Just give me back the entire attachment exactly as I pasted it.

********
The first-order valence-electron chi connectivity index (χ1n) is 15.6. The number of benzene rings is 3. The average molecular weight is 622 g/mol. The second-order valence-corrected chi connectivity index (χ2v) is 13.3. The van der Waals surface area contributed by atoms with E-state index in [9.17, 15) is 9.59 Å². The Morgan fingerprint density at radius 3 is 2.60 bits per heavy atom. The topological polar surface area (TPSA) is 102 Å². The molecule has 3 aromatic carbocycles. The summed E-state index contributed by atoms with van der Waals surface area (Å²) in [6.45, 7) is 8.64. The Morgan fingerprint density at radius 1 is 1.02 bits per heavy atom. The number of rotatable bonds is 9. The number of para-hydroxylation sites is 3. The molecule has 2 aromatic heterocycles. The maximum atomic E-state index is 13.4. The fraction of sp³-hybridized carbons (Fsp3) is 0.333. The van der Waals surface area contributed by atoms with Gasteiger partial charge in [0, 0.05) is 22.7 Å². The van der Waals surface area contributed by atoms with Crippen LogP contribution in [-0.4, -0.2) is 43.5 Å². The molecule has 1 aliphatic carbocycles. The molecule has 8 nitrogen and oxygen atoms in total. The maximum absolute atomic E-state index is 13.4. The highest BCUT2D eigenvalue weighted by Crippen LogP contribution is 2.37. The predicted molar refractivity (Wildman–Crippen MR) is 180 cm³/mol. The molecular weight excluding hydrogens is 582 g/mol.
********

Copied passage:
The first-order valence-electron chi connectivity index (χ1n) is 15.6. The number of benzene rings is 3. The average molecular weight is 622 g/mol. The second-order valence-corrected chi connectivity index (χ2v) is 13.3. The van der Waals surface area contributed by atoms with E-state index in [9.17, 15) is 9.59 Å². The Morgan fingerprint density at radius 3 is 2.60 bits per heavy atom. The topological polar surface area (TPSA) is 102 Å². The molecule has 3 aromatic carbocycles. The summed E-state index contributed by atoms with van der Waals surface area (Å²) in [6.45, 7) is 8.64. The Morgan fingerprint density at radius 1 is 1.02 bits per heavy atom. The number of rotatable bonds is 9. The number of para-hydroxylation sites is 3. The molecule has 2 aromatic heterocycles. The maximum atomic E-state index is 13.4. The fraction of sp³-hybridized carbons (Fsp3) is 0.333. The van der Waals surface area contributed by atoms with Gasteiger partial charge in [0, 0.05) is 22.7 Å². The van der Waals surface area contributed by atoms with Crippen LogP contribution in [-0.4, -0.2) is 43.5 Å². The molecule has 1 aliphatic carbocycles. The molecule has 8 nitrogen and oxygen atoms in total. The maximum absolute atomic E-state index is 13.4. The highest BCUT2D eigenvalue weighted by Crippen LogP contribution is 2.37. The predicted molar refractivity (Wildman–Crippen MR) is 180 cm³/mol. The molecular weight excluding hydrogens is 582 g/mol.